NEW YORK (Reuters) - Salvatore Grillo was walking his Labrador retriever near Brooklyn’s Prospect Park on a cold morning in February when he heard what sounded like a muffled explosion.
Minutes later, emergency responders were hovering over the 71-year-old as he lay unconscious on the ground. Police said an underground blast had blown a cast-iron manhole cover skyward and the heavy metallic disk came crashing down on his head.
While the seriousness of Grillo’s injury is unusual, manhole “events” have become all too common in the country’s largest metropolis. In the snowy first week of February, Consolidated Edison Inc, the local utility, tallied about 600 “smokers,” fires and occasional explosions involving manholes, part of a seasonal surge that plagues New York every winter.
Manholes are entry points to a labyrinth of electric cables, many of them aged and decaying, that snake underneath the city streets. In winter melting snow mixed with de-icing salt can seep through, causing frayed low-voltage cables to fail. That can trigger fires, smoke and explosions that can send manhole covers flying.
“These incidents are yet another example of New York City’s outdated infrastructure. It’s well-known that saltwater and exposed electrical wires are a dangerous combination,” said New York’s Public Advocate Letitia James. “If we want a safer city, we must do more to address this issue.”
Cables have an expected lifetime of about 40 years, but in Manhattan, 5 percent of low-voltage distribution cables were installed before 1930, according to a 2014 analysis. In addition, overheating and even gnawing rats can hasten the deterioration. It is the oldest electrical system in the nation.
“Everything that’s electrical has a certain limit, a certain lifetime,” said William Black, a professor emeritus of mechanical engineering at the Georgia Institute of Technology.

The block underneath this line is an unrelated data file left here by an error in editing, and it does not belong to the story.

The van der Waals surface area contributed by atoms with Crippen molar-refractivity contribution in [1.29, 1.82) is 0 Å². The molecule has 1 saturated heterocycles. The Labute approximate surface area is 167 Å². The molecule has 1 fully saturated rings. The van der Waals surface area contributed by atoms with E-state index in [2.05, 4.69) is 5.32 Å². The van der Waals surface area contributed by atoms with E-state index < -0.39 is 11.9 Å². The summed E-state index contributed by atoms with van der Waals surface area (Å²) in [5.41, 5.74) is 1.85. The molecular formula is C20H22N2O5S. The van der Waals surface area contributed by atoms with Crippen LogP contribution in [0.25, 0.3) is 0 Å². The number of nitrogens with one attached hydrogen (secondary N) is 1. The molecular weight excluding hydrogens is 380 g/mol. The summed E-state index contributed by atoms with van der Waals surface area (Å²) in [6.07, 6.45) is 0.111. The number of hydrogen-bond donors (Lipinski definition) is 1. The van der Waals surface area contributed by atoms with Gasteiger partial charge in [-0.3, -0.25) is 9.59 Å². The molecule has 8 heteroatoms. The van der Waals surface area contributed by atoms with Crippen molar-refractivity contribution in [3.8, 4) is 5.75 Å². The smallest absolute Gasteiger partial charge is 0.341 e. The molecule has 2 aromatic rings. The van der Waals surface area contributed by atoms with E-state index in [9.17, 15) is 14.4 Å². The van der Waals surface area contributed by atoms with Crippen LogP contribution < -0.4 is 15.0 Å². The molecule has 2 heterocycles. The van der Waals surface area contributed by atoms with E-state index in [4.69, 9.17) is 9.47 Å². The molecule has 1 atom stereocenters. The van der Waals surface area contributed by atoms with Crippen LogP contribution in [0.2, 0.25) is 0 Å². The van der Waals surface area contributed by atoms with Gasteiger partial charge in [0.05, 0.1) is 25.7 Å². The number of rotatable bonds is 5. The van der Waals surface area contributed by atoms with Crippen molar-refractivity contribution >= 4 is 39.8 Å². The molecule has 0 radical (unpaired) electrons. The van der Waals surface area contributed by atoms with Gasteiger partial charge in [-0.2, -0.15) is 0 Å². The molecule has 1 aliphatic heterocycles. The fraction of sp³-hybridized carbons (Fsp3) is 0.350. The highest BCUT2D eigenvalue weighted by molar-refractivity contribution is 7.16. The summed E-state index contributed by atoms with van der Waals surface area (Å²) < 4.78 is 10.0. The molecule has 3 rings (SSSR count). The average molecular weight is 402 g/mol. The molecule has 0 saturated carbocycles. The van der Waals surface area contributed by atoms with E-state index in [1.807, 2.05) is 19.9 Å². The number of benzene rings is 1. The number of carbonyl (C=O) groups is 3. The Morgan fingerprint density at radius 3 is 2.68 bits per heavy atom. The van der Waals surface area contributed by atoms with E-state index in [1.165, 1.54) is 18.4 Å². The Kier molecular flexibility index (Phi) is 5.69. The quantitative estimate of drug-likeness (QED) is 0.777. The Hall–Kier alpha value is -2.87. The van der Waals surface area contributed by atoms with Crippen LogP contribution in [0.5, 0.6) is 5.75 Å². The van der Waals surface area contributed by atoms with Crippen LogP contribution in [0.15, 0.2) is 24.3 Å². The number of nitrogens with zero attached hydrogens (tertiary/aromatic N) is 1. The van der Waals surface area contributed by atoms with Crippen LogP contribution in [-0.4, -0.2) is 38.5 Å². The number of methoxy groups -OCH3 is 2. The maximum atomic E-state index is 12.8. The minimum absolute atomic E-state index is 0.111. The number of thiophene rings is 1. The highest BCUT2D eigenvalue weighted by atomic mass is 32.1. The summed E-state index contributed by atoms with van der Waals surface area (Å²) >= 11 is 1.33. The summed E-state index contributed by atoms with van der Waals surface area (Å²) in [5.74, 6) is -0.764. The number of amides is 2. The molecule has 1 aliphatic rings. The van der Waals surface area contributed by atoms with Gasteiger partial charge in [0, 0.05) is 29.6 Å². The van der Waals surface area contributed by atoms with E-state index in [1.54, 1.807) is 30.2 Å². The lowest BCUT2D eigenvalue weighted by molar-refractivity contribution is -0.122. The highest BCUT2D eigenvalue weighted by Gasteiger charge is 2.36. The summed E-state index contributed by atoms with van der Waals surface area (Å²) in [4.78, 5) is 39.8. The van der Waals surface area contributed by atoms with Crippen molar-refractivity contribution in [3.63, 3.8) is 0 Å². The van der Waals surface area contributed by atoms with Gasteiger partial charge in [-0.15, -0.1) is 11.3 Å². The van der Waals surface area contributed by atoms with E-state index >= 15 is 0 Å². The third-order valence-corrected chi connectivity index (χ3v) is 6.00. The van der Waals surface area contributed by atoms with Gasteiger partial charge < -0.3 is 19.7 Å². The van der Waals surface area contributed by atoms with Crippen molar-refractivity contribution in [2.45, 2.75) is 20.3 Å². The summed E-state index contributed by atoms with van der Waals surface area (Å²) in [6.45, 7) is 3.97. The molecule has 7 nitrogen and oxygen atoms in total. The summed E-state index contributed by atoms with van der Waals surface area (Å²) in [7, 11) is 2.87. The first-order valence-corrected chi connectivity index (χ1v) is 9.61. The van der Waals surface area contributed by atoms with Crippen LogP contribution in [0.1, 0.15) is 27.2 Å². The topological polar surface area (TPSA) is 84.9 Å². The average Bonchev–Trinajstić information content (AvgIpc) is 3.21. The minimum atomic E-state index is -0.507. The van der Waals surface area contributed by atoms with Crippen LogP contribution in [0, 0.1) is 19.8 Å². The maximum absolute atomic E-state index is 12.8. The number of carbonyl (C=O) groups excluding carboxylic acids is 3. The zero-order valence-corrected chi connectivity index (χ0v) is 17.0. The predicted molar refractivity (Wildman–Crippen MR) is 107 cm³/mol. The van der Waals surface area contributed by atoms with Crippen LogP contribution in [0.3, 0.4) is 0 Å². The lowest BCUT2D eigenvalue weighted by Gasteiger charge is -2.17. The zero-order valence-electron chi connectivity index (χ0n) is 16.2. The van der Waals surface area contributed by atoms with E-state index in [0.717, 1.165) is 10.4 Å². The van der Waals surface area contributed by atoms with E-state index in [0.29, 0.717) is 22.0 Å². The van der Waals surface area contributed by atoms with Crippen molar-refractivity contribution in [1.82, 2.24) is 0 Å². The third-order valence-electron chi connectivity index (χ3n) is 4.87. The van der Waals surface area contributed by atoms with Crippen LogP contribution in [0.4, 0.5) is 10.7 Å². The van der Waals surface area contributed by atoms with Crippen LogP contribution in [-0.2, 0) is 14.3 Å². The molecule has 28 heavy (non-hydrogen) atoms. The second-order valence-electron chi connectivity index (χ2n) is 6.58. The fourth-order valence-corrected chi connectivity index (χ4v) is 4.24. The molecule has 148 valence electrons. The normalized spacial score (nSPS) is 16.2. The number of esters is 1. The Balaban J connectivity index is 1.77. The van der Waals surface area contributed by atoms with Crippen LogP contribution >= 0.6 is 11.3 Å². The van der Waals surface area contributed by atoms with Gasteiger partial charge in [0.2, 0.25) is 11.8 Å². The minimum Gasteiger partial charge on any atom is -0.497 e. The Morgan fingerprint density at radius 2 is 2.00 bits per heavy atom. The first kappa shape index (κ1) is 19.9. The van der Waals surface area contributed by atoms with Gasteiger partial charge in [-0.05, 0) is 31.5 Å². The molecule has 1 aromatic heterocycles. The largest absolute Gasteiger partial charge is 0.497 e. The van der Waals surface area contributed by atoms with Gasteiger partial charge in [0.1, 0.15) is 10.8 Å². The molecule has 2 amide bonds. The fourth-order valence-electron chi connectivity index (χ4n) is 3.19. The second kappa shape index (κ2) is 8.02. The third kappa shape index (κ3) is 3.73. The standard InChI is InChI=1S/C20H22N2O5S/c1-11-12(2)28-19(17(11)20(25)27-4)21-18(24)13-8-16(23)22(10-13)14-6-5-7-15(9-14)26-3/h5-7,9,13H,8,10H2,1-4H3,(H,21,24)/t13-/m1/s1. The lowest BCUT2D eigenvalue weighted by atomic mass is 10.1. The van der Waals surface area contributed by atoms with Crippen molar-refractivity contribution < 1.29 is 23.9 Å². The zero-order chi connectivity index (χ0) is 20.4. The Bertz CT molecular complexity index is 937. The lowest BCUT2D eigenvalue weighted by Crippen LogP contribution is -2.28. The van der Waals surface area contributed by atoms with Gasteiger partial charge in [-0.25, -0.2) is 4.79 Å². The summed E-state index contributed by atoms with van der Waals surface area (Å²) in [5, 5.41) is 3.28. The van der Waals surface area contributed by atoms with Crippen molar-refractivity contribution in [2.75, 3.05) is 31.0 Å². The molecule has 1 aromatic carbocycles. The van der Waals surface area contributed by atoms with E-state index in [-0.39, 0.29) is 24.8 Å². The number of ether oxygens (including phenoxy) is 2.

In any single year, New York has 2,100 manhole incidents a year, or nearly six of them every day, Con Ed estimates.
The problem is so much larger in New York than elsewhere in part because the city has the country’s largest underground electrical system, with its 98,000 miles (157,716 km) of cable and 264,000 manholes and service boxes.
To be sure, most manhole incidents are relatively harmless “smokers,” but about 10 percent in the first week of February were more dangerous.
Earlier this month, a smoking manhole exploded in Brooklyn, sending a worker scrambling for safety in an incident caught on video. On the same day, a parked Mazda was torched after a manhole beneath it started spouting fire.
“Con Ed has a rather difficult situation because if you proceed to dig underneath the street you’ll see how congested it is,” Black said.
The problem is attracting attention. Donovan Richards, chair of the New York City Council’s Environmental Protection Committee, is considering legislation to push Con Ed to spend more on modernizing its underground infrastructure.
In 2014, Con Ed invested $1.3 billion in modernizing its electrical infrastructure, including the installation of nearly 1,600 miles (2,575 km) of underground electric cable. But that is just a fraction of the tens of thousands of miles in the system.
Manhole events “take a considerable amount of time and resources,” said Con Ed spokesman Allan Drury. “But our emphasis is on public safety and we are always looking for new technologies and methods to improve our system.”
For instance, the utility has been installing vented covers that allow for trapped combustible gases to dissipate more easily.
Con Ed has teamed with the Massachusetts Institute of Technology and Columbia University to develop a tool that predicts manhole incidents through statistical modeling, taking into account factors such cable age and failure history.
But Cynthia Rudin, associate professor of statistics at MIT who worked on the project, warns against focusing too much energy and money on replacing cables.
“It is not a reasonable scenario to think of replacing the whole distribution network every few years or so,” Rudin said.
Editing By Frank McGurty and Lisa Lambert